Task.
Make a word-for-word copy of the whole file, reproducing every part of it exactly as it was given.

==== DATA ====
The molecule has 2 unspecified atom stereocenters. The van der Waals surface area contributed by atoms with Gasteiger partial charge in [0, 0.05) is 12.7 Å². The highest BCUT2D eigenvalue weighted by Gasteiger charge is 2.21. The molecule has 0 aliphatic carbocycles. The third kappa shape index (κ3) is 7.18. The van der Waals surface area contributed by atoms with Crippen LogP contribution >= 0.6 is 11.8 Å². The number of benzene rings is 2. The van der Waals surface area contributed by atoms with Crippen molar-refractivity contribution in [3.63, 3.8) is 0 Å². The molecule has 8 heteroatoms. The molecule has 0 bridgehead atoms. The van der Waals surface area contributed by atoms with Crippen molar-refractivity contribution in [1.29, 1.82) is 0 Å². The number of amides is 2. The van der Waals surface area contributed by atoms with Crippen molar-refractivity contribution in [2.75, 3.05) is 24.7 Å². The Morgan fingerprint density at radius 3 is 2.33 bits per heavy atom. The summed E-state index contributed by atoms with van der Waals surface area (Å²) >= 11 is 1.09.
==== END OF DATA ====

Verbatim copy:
The molecule has 2 unspecified atom stereocenters. The van der Waals surface area contributed by atoms with Gasteiger partial charge in [0, 0.05) is 12.7 Å². The highest BCUT2D eigenvalue weighted by Gasteiger charge is 2.21. The molecule has 0 aliphatic carbocycles. The third kappa shape index (κ3) is 7.18. The van der Waals surface area contributed by atoms with Crippen LogP contribution >= 0.6 is 11.8 Å². The number of benzene rings is 2. The van der Waals surface area contributed by atoms with Crippen molar-refractivity contribution in [3.63, 3.8) is 0 Å². The molecule has 8 heteroatoms. The molecule has 0 bridgehead atoms. The van der Waals surface area contributed by atoms with Crippen molar-refractivity contribution in [1.29, 1.82) is 0 Å². The number of amides is 2. The van der Waals surface area contributed by atoms with Crippen molar-refractivity contribution in [2.75, 3.05) is 24.7 Å². The Morgan fingerprint density at radius 3 is 2.33 bits per heavy atom. The summed E-state index contributed by atoms with van der Waals surface area (Å²) >= 11 is 1.09.